Re: myelin stain

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From:"J. A. Kiernan" <> (by way of histonet)
To:histonet <>
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On Thu, 19 Nov 1998, Karen D. Larison wrote:

> A graduate student here is attempting to stain 50 micron brain sections for
> myelin using the Gallyas stain, but isn't having much luck with stain
> penetration.  Is there anything he can add to his solutions to increase
> penetration, or is there an alternate myelin stain he could use on these
> sections?

   Gallyas has devised several silver techniques, for a wide range
   of uses. They are what Manfred Gabe (1976 book) would have called
   "difficult" methods - meaning ones with several steps that go
   wrong if you make any sort of mistake. This includes the mistake of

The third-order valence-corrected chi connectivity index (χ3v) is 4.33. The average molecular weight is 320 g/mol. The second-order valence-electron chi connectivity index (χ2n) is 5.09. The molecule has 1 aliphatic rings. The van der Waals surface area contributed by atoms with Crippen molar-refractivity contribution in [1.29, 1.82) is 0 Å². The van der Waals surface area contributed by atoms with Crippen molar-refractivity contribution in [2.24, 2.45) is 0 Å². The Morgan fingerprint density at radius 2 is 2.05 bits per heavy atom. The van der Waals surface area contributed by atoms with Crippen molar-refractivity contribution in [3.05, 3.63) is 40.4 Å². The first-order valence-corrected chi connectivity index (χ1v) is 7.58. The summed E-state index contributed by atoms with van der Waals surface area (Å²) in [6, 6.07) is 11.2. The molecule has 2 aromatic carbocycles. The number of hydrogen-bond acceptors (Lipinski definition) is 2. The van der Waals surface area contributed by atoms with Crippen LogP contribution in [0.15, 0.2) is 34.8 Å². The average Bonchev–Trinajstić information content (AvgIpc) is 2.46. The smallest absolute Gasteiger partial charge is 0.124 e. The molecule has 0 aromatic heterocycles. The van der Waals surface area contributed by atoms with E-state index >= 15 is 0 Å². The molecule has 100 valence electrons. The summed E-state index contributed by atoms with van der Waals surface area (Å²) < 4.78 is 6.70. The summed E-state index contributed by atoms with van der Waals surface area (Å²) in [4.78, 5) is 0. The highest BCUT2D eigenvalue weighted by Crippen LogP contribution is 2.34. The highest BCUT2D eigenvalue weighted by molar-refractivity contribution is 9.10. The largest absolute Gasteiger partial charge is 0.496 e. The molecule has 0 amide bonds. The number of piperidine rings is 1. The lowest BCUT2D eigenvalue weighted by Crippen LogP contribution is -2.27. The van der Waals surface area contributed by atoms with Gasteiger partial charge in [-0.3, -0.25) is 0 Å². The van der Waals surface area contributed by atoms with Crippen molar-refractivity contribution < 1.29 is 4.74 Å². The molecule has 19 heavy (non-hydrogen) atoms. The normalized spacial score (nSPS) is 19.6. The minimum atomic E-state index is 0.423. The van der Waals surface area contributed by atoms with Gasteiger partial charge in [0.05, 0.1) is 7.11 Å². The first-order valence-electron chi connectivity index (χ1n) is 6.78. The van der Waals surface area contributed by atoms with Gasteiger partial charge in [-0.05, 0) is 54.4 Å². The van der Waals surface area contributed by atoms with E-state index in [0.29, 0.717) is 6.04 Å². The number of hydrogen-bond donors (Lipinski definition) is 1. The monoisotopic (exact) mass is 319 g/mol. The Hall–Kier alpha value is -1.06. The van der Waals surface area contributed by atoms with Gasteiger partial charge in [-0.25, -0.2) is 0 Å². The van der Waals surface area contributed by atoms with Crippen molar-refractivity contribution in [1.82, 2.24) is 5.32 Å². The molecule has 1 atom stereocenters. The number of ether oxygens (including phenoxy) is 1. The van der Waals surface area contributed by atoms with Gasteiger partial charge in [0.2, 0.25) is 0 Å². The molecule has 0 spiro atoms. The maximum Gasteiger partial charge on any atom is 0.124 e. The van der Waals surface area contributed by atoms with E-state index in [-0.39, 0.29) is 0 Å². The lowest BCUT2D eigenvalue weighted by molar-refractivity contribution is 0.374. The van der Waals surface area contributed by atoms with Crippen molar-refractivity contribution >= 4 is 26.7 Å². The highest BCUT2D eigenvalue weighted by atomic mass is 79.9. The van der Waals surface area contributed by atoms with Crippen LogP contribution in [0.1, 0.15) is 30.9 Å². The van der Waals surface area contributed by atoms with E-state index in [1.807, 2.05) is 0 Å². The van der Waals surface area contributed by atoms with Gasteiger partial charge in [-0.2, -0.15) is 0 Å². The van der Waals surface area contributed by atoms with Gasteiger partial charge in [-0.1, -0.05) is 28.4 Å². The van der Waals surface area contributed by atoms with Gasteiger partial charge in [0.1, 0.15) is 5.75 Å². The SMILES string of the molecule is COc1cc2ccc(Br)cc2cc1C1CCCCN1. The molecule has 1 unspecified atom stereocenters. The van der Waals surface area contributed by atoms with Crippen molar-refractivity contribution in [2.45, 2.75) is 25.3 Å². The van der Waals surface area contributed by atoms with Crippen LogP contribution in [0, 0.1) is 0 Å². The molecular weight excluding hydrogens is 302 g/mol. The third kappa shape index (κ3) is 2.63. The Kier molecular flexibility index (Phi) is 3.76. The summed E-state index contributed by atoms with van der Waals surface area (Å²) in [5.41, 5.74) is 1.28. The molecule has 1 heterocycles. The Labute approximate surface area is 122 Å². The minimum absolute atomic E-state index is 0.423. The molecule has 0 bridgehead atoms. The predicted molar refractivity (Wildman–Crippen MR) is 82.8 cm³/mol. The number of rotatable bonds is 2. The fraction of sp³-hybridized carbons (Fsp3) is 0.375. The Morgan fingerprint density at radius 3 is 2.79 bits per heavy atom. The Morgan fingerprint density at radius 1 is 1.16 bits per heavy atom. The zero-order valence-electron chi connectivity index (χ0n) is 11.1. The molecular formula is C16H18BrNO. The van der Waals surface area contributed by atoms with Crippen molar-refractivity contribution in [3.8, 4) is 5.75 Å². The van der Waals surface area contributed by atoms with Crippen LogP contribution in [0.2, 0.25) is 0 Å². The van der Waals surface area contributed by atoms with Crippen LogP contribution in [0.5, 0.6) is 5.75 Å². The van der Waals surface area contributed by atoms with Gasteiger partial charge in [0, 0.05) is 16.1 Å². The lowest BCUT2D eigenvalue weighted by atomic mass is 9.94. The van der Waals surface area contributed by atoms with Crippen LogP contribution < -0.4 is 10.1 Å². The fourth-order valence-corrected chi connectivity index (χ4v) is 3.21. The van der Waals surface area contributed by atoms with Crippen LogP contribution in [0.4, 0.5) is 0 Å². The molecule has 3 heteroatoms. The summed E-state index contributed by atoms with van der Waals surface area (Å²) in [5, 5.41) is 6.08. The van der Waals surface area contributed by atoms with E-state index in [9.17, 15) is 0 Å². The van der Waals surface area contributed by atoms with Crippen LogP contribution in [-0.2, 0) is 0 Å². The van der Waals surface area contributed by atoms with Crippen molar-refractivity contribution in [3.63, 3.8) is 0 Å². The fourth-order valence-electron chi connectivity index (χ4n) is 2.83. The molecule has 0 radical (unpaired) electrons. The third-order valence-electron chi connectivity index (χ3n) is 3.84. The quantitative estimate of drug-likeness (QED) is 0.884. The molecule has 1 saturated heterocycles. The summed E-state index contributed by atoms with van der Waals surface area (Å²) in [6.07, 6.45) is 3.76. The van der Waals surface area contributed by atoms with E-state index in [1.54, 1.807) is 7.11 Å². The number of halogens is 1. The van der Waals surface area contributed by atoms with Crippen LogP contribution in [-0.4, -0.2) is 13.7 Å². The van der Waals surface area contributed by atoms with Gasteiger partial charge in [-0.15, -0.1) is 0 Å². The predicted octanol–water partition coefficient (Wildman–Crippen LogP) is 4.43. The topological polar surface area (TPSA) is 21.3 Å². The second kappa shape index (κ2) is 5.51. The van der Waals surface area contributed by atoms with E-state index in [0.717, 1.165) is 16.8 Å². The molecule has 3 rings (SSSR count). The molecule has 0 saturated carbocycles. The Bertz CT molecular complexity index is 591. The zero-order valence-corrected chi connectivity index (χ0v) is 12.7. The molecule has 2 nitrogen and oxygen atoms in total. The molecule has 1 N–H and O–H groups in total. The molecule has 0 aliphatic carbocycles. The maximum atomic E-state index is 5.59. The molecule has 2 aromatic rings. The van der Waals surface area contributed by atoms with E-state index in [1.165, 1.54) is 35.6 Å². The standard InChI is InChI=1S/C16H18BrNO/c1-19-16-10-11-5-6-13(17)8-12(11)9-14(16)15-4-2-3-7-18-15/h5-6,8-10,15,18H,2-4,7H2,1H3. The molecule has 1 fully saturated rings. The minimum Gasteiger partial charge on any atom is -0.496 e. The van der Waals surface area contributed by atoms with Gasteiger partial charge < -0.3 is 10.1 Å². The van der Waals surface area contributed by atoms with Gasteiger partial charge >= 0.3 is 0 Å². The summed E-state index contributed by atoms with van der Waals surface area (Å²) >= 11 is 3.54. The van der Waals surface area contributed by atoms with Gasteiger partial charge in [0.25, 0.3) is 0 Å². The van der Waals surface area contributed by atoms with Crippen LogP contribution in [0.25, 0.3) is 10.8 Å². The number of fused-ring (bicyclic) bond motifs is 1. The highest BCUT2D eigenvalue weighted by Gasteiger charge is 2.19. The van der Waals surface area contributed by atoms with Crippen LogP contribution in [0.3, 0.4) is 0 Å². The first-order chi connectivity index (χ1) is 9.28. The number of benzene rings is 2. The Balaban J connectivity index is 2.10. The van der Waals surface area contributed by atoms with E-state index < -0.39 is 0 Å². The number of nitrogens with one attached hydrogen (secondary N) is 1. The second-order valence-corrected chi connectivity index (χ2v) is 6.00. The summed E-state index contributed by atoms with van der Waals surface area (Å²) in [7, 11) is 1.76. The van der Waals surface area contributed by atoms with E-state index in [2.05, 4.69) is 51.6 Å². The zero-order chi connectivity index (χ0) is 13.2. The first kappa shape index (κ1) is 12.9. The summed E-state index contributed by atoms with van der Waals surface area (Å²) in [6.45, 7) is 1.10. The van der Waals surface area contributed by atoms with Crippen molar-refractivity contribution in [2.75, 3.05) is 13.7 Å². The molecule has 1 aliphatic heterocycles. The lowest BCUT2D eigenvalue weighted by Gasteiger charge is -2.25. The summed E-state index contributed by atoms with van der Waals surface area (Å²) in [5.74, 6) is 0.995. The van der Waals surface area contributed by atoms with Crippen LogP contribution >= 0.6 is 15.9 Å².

not knowing the reasons for all the steps! Why not use a simple
   method for a simple job like staining myelin in frozen sections.

   The easiest is to use a fat-soluble dye. Sudan black B does a
   great job, but is likely to make sections as thick as 50 um
   black all over, because there's myelin everywhere. If the reason
   for the staining is anatomical orientation - distinguishing
   white matter from grey - then one of the less strongly coloured
   Sudan dyes (Sudan III or IV or oil red O) would be more
   suitable. A slower but also easy stain is luxol fast blue MBS.
   This works well with thickish frozen sections; you differentiate
   until the colour as as you like it. All the histological techniques
   books have these simple methods. If this graduate student is hoping
   to look for features of individual myelinated nerve fibres, then
   much thinner sections will be needed and a larger repertoire of
   techniques is available, depending on the nature of the enquiry.
   The student's supervisor ought to know all this and be giving advice
   derived from superior knowledge and longer experience :-(

   Hope this helps.

 John A. Kiernan,
 Department of Anatomy & Cell Biology,
 The University of Western Ontario,
 LONDON,  Canada  N6A 5C1

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